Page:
Bayer School of Natural and Environmental Sciences
DARP, ARM, Biogeochemical, Arsenic Transformation, Arsenic Mobilization
In the first part of this study, environmental bacterial arsenic transformation was investigated in anthropogenically arsenic contaminated subsurface sediments from the former Vineland Chemical Company in Vineland, NJ. Subsurface sediments from the vadose (371 mg/kg arsenic) and aquifer (81 mg/kg arsenic) zones and an off-site surface sediment (0.7 mg/kg arsenic; control) were used as inocula for enrichment cultures with selective media to assess for microbial arsenic metabolic activity. Arsenite (As(III)), monomethyl arsenic acid (MMA) and dimethyl arsenic acid (DMA) were provided as electron donors, while arsenate (As(V)) was provided as an electron acceptor. An anion exchange chromatography method with conductivity and UV/Vis detection was developed and utilized to investigate arsenic transformations under each selective condition. While demethylation and arsenite oxidation were not observed, there was strong As(V) reduction to As(III) activity in the enrichments amended with lactate and As(V). Polymerase chain reaction (PCR) was used to amplify arrA and arsC genes, followed by cloning and sequencing. Both vadose and aquifer enrichments gave positive results for arrA (respiratory arsenate reductase) and arsC (arsenic resistance), while only arsC amplified from the off-site. Both 16S rRNA genes and the ribosomal intergenic spacer (RIS) genes were used to assess community diversity. The results indicate a diverse community with As(V) respiring bacteria. In the second part of this study, the utility of ion chromatography (IC) in speciating inorganic (As(V), As(III)) and organic (MMA, DMA) was assessed. The As(V) and roxarsone respiring Alkaliphilus oremlandii OhILAs was cultured and the spent medium analyzed. Under the conditions used, OhILAs failed to produce any As(III) and As(V) when grown on roxarsone and lactate; however, As(V) to As(III) reduction was observed when grown in the presence of lactate and As(V). In the third part of this study, microcosms were used to assess bacterial arsenic transformation in cores from a coal ash impoundment. A medium was formulated based on the water chemistry of the system. As(V) respiration was detected at all four depths tested (0-2m; 2-4m, 4-6m, and 8-10m), with the surface sediments showing the greatest rates.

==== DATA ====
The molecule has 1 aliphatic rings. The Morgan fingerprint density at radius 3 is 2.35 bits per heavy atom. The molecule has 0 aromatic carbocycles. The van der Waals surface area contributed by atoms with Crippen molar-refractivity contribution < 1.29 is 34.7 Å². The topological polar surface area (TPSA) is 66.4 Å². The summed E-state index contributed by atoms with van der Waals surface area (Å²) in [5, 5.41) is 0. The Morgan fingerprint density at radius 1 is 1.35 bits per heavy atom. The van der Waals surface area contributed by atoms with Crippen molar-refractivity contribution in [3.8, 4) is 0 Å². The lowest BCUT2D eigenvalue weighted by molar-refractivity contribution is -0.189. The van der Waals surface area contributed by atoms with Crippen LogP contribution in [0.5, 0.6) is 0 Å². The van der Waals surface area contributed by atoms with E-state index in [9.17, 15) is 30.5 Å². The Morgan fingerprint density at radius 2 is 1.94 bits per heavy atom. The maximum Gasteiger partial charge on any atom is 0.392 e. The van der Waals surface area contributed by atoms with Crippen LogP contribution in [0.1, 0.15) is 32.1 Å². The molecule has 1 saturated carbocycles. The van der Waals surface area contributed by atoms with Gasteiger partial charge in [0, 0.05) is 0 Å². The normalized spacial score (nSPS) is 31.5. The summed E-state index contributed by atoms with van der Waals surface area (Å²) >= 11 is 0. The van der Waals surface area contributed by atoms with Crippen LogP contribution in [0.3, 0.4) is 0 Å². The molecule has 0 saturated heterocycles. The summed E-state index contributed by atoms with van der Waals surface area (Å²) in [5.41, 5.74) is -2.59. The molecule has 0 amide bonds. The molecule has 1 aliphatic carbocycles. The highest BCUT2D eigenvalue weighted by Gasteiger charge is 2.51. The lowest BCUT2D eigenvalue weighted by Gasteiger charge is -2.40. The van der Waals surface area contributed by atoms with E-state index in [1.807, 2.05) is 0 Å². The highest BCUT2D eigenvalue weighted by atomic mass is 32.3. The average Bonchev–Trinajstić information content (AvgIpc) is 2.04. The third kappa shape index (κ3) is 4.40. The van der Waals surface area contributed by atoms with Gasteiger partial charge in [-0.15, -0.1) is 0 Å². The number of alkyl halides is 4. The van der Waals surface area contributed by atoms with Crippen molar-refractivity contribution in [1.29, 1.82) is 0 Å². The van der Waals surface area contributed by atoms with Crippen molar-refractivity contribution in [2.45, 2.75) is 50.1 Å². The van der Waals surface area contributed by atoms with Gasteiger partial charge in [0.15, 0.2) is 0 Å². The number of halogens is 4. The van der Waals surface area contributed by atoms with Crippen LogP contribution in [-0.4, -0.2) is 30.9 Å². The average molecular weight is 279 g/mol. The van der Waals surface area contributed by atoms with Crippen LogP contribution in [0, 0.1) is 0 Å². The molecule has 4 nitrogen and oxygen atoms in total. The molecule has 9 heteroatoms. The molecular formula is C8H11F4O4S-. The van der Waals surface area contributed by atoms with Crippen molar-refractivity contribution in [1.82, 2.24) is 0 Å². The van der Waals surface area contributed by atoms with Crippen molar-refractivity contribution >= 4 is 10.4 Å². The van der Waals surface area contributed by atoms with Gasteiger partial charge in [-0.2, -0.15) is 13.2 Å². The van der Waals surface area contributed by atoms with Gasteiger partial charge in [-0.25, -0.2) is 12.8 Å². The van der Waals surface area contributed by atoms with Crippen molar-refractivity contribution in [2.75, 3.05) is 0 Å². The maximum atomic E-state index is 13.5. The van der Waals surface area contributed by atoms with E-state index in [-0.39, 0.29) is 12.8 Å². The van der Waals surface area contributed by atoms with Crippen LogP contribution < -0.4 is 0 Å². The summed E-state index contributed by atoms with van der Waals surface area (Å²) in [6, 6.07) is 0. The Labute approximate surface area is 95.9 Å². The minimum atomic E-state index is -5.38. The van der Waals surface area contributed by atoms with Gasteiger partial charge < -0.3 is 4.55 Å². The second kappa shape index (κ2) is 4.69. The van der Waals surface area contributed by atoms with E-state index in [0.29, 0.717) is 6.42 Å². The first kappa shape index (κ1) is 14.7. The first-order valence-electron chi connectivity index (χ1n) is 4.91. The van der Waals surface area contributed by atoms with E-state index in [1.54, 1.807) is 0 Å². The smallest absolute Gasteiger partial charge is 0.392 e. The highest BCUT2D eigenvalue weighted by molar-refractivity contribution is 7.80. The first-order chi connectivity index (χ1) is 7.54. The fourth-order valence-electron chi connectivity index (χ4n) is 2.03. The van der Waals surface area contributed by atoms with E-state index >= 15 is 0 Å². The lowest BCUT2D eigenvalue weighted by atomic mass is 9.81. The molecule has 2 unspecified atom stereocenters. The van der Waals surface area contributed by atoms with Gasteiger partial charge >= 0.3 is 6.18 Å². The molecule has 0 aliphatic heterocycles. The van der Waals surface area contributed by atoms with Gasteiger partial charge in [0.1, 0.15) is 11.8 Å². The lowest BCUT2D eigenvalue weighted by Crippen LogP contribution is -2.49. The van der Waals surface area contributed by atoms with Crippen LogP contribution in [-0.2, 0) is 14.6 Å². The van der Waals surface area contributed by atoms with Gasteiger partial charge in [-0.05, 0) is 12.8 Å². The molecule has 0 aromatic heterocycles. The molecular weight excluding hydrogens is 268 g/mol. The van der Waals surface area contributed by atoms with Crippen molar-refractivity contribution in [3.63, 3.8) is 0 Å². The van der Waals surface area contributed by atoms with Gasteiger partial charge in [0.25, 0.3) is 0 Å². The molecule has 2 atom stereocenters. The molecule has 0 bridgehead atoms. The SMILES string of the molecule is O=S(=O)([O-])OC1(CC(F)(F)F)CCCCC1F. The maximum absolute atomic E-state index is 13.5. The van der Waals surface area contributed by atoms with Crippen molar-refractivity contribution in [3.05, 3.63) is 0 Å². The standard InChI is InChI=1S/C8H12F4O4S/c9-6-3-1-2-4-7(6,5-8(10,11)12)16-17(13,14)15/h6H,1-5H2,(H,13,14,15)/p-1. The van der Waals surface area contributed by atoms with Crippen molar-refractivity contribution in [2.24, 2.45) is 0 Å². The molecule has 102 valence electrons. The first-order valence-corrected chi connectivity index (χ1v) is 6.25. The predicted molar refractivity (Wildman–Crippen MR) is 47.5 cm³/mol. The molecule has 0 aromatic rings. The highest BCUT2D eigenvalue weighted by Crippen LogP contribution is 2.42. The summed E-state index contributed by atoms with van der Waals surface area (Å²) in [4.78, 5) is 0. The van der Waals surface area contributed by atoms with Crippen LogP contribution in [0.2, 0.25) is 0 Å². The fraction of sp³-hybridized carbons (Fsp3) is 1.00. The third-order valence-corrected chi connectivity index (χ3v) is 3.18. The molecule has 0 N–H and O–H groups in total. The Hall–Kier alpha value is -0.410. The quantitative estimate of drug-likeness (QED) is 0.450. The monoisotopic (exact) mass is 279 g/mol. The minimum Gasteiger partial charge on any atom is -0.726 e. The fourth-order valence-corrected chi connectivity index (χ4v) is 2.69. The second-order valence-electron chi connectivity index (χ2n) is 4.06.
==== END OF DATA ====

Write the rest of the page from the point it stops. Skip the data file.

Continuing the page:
Reiter, R. (2015). Microbial Arsenic Transformation in Near Subsurface Environments (Doctoral dissertation, Duquesne University). Retrieved from https://dsc.duq.edu/etd/1094